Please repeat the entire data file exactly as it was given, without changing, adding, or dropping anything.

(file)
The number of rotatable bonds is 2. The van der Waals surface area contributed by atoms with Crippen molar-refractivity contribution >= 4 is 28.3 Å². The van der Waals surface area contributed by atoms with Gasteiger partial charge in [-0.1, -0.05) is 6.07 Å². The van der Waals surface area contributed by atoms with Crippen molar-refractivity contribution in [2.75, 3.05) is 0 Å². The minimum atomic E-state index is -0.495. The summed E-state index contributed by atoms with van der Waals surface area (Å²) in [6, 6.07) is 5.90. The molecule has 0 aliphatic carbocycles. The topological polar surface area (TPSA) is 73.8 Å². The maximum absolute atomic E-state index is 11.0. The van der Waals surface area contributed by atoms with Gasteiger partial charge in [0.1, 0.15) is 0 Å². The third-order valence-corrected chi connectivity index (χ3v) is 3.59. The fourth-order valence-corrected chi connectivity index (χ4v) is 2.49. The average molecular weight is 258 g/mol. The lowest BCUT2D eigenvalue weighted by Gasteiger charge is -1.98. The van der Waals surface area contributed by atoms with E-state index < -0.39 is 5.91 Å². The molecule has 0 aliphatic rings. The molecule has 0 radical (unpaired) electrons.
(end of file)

The number of rotatable bonds is 2. The van der Waals surface area contributed by atoms with Crippen molar-refractivity contribution >= 4 is 28.3 Å². The van der Waals surface area contributed by atoms with Gasteiger partial charge in [-0.1, -0.05) is 6.07 Å². The van der Waals surface area contributed by atoms with Crippen molar-refractivity contribution in [2.75, 3.05) is 0 Å². The minimum atomic E-state index is -0.495. The summed E-state index contributed by atoms with van der Waals surface area (Å²) in [6, 6.07) is 5.90. The molecule has 0 aliphatic carbocycles. The topological polar surface area (TPSA) is 73.8 Å². The maximum absolute atomic E-state index is 11.0. The van der Waals surface area contributed by atoms with Gasteiger partial charge in [0.1, 0.15) is 0 Å². The third-order valence-corrected chi connectivity index (χ3v) is 3.59. The fourth-order valence-corrected chi connectivity index (χ4v) is 2.49. The average molecular weight is 258 g/mol. The lowest BCUT2D eigenvalue weighted by Gasteiger charge is -1.98. The van der Waals surface area contributed by atoms with E-state index < -0.39 is 5.91 Å². The molecule has 0 aliphatic rings. The molecule has 0 radical (unpaired) electrons.